In response to an article about a psychologist accused of sexual misconduct, Felice J. Freyer of the Boston Globe writes that approximately 9-12% of mental health professionals admit to sexual misconduct and unlawful relationships with patients. Shockingly, these percentages may be underestimated. Andrea Celenza, a psychoanalyst who studies therapist-patient sexual misconduct says:
“…some are predators with a need to dominate and control, but about 60 percent merely fall prey to their own weaknesses.”
Read the article here
As a child, you likely did not understand the depth of your narcissistic parent’s illness. It’s often the adult child’s unhealed wound that makes one prone to clinging—and a target for clingers. As you release, your anxiety might surge (do not hesitate to seek the help of a qualified therapist). But if tolerated, it can become manageable. If you don’t disengage, you remain in the insanity and you prolong the anxiety of letting go. Once that happens, you’ve triggered the unhealthy dynamic again.
Too much focus on the “other”— in this case, the narcissist parent—takes away from one’s own healing. It does this by perpetuating the off-kilter belief in the adult child’s psyche that the parent is the center of everything. Rejection of the dynamic is in opposition to what the narcissist parent wants of you.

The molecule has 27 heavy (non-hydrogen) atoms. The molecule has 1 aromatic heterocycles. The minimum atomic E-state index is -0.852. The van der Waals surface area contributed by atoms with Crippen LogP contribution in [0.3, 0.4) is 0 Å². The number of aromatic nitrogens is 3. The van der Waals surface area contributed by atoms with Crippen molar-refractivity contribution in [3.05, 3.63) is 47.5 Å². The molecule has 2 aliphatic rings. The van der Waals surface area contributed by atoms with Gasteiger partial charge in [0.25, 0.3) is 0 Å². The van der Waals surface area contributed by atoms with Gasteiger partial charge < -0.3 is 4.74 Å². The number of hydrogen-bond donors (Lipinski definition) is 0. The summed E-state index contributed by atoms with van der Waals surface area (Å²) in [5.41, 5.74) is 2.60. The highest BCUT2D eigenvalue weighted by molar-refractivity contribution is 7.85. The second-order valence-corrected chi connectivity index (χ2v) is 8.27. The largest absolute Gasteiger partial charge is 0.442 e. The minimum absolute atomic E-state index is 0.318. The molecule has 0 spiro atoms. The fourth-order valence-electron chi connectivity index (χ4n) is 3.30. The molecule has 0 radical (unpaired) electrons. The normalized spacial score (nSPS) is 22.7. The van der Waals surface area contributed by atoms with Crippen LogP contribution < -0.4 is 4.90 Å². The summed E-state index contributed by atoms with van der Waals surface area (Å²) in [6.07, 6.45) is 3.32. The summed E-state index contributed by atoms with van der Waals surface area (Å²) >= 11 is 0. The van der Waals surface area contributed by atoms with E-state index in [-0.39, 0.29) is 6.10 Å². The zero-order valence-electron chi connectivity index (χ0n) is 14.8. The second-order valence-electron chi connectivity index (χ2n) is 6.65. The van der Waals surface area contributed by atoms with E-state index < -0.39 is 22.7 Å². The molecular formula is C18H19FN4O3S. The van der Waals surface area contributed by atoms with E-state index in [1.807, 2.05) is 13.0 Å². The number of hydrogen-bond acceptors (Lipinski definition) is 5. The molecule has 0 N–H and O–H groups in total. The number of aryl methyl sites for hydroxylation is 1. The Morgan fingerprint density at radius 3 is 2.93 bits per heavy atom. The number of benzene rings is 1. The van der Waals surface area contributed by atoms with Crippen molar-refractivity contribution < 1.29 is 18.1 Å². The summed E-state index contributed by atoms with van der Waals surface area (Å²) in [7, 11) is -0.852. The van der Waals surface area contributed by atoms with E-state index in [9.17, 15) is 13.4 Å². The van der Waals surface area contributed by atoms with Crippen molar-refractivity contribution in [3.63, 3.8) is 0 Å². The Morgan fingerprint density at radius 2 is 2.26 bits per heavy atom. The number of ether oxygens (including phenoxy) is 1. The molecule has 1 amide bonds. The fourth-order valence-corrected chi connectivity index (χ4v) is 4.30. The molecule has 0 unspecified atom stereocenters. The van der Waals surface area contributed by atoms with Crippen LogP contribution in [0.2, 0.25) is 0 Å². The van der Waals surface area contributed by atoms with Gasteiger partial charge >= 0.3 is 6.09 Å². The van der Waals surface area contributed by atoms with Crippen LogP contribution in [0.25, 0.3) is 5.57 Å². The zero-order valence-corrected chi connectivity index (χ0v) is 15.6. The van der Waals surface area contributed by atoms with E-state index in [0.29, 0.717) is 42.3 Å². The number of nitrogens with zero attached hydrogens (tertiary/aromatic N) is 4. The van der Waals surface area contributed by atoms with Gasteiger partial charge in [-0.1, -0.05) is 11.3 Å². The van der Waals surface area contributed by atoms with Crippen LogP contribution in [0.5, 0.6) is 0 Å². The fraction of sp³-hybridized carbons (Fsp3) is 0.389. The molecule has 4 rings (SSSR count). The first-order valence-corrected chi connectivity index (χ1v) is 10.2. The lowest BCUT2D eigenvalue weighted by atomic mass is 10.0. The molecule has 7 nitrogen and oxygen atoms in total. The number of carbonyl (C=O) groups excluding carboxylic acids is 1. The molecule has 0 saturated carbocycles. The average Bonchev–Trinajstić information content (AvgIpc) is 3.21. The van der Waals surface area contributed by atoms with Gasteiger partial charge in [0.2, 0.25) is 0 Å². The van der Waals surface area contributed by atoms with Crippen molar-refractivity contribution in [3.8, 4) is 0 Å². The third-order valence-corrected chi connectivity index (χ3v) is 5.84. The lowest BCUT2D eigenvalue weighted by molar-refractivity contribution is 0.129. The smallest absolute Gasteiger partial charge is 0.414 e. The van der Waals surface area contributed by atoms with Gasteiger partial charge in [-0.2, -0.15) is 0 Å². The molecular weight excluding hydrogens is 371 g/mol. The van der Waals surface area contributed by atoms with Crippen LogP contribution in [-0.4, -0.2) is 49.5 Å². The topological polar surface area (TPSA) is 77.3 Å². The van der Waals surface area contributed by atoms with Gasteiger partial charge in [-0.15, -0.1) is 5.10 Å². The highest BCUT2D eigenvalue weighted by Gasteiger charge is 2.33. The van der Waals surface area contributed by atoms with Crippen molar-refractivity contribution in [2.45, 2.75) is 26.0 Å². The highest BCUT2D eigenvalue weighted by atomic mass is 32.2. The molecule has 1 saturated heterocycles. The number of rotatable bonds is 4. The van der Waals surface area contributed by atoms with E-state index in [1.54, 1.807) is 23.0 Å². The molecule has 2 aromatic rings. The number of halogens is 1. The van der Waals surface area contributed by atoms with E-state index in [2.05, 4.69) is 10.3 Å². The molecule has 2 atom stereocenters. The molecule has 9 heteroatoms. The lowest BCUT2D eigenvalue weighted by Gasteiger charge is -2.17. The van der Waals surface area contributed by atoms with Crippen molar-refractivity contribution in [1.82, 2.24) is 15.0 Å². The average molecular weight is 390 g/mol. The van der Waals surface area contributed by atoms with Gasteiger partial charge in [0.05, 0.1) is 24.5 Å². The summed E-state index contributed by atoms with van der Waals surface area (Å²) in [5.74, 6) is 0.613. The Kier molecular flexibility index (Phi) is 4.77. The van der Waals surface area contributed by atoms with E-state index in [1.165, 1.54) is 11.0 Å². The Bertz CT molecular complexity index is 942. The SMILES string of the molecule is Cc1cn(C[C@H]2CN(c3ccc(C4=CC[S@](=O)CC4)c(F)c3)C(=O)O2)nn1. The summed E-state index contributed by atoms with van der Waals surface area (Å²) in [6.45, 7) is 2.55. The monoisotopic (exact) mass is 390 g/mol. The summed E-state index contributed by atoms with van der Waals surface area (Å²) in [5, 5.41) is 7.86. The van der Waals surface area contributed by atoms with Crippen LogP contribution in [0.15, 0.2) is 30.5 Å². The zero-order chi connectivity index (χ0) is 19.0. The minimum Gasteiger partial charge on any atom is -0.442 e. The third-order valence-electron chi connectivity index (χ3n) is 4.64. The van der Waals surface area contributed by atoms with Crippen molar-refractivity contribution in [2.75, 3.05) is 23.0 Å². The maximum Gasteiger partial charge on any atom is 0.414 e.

“Instead of trying to take control of the situation and get the n happy with us again, we can simply focus on ourselves―what we want, need, feel like doing… We have to move back into our own house, so to speak. At first the rooms are bare, cold, drafty. We need to spend time getting to know our own interior floor plan… and fill the space with love, acceptance and patience for ourselves.”
In an article featured in The Atlantic, Adam Grant writes about how humans often lack self-awareness. Numerous studies show that we often overestimate our levels of intelligence and generosity. Grant writes:
“…people spend a staggering amount of time making claims about themselves. It makes sense: You’re the only person on Earth who has direct knowledge of every thought, feeling, and experience you’ve ever had. Who could possibly know you better than you? But your backstage access to your own mind sometimes makes you the last person on Earth others should trust about it. Think of it like owning a car: Just because you’ve driven it for years doesn’t mean you can pinpoint when and why the engine broke down.”
Read “People Don’t Actually Know Themselves Very Well” here
“As we pull away from the emotional effects of the narcissist, we may feel lonely and sad. These feelings will ease as we heal and take care of ourselves.” – adapted from When Your Parent Is A Narcissist
In Cari Romm’s article on The Cut titled “7 Therapists on What to Do When You Feel Lonely” seven therapists offer practical advice on how to quell feelings of loneliness and isolation. Sherry Amatenstein, LCSW suggests:
“Get comfortable with your own company….Some good ways to start: meditation class, take yourself to a movie, reading, watch TED Talks or other things that will make you think, start a gratitude journal. Focusing on things to be grateful for rather than wishing for what you presently have is a great lesson in appreciation…”
Read the rest here